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Today You Are Here: Auditions

They filed on to the bus in the still-dark morning. Water bottles and tea thermoses and blankets for the ride on cold leather seats. We watched the sun rise as we drove across the mountain, some dozing, some reviewing lyrics, others trying to remember what a major sixth sounded like. The nerves were running high when we arrived at the college, the kids slipping out of sweats and into concert dress.


This is the fifth year I’ve come along high school juniors and seniors on the audition process for All State choir. Every fall my life is filled with interval drills, sight reading exercises, harmonic minor scales and constantly running art songs. It’s a big deal if you’re a choir kid. It’s a big deal if you’re a choir teacher. It’s a big deal if you’re a choir teacher’s wife.

Every year I see these kids give their best effort to getting into all state. These brave kids, scared sick that they’ll forget the words to their song or sing a diminished triad instead of an augmented one, putting their heart on the line, hoping against hope that they will be one of the few that get in. Every year I play the accompaniment to their solos over and over again as I watch their tenacious spirit’s give it all they have.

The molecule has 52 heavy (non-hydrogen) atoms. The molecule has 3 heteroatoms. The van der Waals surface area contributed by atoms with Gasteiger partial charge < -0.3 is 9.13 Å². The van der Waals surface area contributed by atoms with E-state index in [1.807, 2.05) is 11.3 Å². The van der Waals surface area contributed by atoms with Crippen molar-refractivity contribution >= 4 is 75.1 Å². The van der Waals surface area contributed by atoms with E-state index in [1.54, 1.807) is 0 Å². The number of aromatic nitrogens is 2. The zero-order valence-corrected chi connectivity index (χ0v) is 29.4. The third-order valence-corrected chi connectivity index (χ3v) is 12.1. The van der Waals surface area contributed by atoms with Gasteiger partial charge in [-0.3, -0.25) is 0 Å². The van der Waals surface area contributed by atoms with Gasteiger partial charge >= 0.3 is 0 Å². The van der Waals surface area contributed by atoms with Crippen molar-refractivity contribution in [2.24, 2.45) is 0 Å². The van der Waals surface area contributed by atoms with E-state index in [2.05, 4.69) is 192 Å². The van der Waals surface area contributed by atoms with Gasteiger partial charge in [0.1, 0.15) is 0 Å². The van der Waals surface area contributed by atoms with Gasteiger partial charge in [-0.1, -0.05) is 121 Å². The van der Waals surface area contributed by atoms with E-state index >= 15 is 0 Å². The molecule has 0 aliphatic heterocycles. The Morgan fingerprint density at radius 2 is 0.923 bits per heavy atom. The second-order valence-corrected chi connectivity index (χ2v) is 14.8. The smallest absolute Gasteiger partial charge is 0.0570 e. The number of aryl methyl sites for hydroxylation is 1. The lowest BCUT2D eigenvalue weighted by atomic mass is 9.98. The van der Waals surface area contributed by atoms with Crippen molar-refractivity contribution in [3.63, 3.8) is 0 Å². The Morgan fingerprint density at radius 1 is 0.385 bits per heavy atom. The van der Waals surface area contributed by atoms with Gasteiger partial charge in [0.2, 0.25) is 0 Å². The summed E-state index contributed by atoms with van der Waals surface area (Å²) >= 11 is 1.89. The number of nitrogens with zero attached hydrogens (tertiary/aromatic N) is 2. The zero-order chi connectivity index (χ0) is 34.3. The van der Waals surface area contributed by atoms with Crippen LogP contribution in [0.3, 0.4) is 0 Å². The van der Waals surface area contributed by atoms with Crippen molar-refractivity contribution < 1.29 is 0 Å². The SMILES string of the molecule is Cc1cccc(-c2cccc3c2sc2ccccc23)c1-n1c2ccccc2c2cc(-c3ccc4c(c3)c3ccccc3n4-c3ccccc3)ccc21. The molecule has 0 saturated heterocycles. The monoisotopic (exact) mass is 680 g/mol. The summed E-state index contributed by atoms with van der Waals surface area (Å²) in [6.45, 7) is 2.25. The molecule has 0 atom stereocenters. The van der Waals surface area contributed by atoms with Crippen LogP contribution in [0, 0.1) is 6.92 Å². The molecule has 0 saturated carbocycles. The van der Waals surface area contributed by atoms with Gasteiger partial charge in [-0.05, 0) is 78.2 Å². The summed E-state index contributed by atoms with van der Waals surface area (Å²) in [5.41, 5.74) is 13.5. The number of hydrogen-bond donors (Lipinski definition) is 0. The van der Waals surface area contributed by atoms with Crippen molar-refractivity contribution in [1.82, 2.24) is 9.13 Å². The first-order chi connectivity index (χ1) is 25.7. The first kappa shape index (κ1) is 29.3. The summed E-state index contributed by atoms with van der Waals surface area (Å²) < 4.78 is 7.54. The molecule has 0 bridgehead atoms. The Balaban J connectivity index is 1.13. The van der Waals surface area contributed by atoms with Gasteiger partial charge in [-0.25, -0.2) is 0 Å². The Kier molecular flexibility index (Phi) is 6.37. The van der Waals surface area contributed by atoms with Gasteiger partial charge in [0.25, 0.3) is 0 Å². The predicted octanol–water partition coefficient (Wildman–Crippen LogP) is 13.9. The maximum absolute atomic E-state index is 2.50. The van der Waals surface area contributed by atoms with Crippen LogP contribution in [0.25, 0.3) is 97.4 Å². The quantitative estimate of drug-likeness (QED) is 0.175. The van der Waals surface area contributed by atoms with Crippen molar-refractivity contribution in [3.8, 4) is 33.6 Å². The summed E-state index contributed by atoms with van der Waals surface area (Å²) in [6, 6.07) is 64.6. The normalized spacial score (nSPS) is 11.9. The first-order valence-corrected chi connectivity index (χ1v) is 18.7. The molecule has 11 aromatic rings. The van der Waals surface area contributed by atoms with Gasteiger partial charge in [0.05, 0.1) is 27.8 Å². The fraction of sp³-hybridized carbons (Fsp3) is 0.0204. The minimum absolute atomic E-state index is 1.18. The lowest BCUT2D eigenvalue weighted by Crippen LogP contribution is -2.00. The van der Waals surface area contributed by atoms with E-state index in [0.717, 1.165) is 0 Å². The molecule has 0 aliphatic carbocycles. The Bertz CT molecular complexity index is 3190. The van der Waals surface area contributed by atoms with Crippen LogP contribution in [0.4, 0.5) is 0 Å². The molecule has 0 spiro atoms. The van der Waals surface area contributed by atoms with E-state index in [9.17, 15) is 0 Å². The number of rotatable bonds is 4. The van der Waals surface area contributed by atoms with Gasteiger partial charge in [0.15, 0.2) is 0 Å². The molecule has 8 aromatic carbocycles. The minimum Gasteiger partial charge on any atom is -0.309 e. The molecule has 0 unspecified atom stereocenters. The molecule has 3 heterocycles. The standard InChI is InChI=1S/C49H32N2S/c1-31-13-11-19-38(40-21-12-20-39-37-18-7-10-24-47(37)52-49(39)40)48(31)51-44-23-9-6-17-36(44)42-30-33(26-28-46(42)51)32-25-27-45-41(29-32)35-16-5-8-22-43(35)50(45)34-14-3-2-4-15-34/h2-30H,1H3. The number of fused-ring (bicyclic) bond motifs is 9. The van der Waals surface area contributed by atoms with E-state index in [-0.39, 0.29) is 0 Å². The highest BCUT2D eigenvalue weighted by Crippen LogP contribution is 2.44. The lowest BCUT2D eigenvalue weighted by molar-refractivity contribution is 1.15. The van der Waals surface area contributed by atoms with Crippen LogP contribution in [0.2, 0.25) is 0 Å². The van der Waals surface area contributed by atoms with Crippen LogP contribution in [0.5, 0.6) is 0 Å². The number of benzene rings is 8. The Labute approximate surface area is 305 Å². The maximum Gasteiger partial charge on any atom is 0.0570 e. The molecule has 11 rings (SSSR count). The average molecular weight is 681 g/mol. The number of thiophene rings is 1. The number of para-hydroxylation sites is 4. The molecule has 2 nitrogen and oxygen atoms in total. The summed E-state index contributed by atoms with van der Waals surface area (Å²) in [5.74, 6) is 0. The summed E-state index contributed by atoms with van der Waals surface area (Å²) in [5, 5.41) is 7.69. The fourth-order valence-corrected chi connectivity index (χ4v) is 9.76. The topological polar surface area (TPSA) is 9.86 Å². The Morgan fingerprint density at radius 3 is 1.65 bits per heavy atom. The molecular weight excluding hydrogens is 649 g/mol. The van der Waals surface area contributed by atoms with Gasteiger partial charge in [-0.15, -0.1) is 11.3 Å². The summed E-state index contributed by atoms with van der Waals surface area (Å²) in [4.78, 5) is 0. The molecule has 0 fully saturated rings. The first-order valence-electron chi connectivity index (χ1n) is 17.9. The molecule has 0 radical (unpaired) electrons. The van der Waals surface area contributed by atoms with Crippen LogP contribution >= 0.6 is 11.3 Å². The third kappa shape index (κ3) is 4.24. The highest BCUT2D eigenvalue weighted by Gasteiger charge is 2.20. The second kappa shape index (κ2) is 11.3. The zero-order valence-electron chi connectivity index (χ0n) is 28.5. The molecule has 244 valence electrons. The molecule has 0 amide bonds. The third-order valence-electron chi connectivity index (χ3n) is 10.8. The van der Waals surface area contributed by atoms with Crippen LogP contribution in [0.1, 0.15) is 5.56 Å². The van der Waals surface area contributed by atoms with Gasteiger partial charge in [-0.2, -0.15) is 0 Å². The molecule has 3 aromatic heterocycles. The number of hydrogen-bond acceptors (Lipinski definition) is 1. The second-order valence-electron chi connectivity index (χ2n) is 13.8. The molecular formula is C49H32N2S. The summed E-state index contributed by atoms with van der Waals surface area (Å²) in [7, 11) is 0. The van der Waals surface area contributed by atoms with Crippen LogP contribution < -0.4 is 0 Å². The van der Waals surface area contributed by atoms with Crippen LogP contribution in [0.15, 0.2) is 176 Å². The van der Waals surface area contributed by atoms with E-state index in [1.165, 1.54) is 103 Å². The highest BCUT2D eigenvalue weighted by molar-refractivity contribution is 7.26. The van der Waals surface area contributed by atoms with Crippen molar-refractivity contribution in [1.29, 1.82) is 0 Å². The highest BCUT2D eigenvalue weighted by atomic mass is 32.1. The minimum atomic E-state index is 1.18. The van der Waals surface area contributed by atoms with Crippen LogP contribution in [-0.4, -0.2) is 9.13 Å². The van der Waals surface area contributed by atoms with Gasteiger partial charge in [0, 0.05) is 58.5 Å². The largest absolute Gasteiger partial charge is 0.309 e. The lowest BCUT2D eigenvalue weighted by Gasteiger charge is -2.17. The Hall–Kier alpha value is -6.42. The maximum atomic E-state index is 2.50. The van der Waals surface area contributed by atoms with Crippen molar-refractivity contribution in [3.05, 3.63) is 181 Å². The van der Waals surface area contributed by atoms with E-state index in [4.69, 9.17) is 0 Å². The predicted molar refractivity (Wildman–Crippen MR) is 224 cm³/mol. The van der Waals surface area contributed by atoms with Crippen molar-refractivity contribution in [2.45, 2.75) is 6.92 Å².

They know the reality. They know a tiny percentage of singers are chosen. Among the dozens of voices I’ve played for, only two have gotten in. These kids know that, they know the answer is probably going to be no. Some of them heard that no last year.

And yet, there they are. Waiting at the door of their audition room, bouncing up and down with nervous energy. And as I stand there with them, piano music in hand, I feel a little of that ferocious tenacity run over my complacent soul.

My husband calls it failing harder. It’s his catchphrase for urging the students to put it all out there. To try their very best, withholding nothing. No matter how insecure you feel, no matter how nervous you are, whether or not you think you’ll succeed. Fail harder.

We’re back on the bus now. Celebratory milkshakes and slushes in hand because they all pushed beyond the nerves and the jitters and the “what if I mess up” and “I feel like everyone else is better” and they stood in front of a judge and they sang.

I get excited for these kids’ futures. Not because they’re necessarily going to get into All State choir. They might and that would be an awesome musical experience. But the real reason I’m excited for them is because they know how to be brave. And bravery is a precious commodity in this big, scary world.



{This is a part of my Today You Are Here series. Join me over here for the 31 days of October as we practice being present together. Or enter your email address below to have updates sent directly to your inbox!}

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